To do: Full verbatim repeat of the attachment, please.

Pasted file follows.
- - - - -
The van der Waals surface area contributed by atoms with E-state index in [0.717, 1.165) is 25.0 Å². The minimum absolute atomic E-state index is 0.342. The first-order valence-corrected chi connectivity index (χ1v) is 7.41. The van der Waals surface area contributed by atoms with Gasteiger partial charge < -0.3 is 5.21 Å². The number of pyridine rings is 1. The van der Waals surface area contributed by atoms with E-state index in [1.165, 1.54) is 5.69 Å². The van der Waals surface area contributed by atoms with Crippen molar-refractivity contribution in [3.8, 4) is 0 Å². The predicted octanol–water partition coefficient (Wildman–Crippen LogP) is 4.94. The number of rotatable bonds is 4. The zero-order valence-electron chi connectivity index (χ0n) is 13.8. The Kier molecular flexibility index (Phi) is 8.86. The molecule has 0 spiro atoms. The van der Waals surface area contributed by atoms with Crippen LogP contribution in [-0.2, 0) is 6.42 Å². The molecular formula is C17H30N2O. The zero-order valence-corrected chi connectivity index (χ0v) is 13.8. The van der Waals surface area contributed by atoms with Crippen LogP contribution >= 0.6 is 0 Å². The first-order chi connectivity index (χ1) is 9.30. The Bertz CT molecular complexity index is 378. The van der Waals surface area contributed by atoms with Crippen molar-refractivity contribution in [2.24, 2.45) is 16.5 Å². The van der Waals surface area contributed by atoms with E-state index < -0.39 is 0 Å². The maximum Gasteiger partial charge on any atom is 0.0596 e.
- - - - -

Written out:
The van der Waals surface area contributed by atoms with E-state index in [0.717, 1.165) is 25.0 Å². The minimum absolute atomic E-state index is 0.342. The first-order valence-corrected chi connectivity index (χ1v) is 7.41. The van der Waals surface area contributed by atoms with Gasteiger partial charge < -0.3 is 5.21 Å². The number of pyridine rings is 1. The van der Waals surface area contributed by atoms with E-state index in [1.165, 1.54) is 5.69 Å². The van der Waals surface area contributed by atoms with Crippen molar-refractivity contribution in [3.8, 4) is 0 Å². The predicted octanol–water partition coefficient (Wildman–Crippen LogP) is 4.94. The number of rotatable bonds is 4. The zero-order valence-electron chi connectivity index (χ0n) is 13.8. The Kier molecular flexibility index (Phi) is 8.86. The molecule has 0 spiro atoms. The van der Waals surface area contributed by atoms with Crippen LogP contribution in [-0.2, 0) is 6.42 Å². The molecular formula is C17H30N2O. The zero-order valence-corrected chi connectivity index (χ0v) is 13.8. The van der Waals surface area contributed by atoms with Crippen LogP contribution >= 0.6 is 0 Å². The first-order chi connectivity index (χ1) is 9.30. The Bertz CT molecular complexity index is 378. The van der Waals surface area contributed by atoms with Crippen molar-refractivity contribution in [2.24, 2.45) is 16.5 Å². The van der Waals surface area contributed by atoms with E-state index < -0.39 is 0 Å². The maximum Gasteiger partial charge on any atom is 0.0596 e.